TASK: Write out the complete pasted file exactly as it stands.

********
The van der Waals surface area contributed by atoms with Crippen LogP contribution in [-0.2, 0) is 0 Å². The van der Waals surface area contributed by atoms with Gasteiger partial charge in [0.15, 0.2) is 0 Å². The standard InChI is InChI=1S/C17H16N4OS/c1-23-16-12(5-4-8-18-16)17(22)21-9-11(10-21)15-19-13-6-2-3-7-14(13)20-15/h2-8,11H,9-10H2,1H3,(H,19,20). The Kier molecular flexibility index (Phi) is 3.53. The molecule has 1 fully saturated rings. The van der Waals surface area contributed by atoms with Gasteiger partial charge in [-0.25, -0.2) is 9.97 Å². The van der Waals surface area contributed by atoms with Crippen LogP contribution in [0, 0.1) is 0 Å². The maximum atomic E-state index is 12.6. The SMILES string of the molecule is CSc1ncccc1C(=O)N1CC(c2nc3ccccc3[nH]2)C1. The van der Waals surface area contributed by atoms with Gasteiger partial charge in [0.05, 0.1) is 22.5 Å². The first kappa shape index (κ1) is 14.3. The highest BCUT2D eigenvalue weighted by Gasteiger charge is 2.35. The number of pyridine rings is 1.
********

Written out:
The van der Waals surface area contributed by atoms with Crippen LogP contribution in [-0.2, 0) is 0 Å². The van der Waals surface area contributed by atoms with Gasteiger partial charge in [0.15, 0.2) is 0 Å². The standard InChI is InChI=1S/C17H16N4OS/c1-23-16-12(5-4-8-18-16)17(22)21-9-11(10-21)15-19-13-6-2-3-7-14(13)20-15/h2-8,11H,9-10H2,1H3,(H,19,20). The Kier molecular flexibility index (Phi) is 3.53. The molecule has 1 fully saturated rings. The van der Waals surface area contributed by atoms with Gasteiger partial charge in [-0.25, -0.2) is 9.97 Å². The van der Waals surface area contributed by atoms with Crippen LogP contribution in [0, 0.1) is 0 Å². The maximum atomic E-state index is 12.6. The SMILES string of the molecule is CSc1ncccc1C(=O)N1CC(c2nc3ccccc3[nH]2)C1. The van der Waals surface area contributed by atoms with Gasteiger partial charge in [0.05, 0.1) is 22.5 Å². The first kappa shape index (κ1) is 14.3. The highest BCUT2D eigenvalue weighted by Gasteiger charge is 2.35. The number of pyridine rings is 1.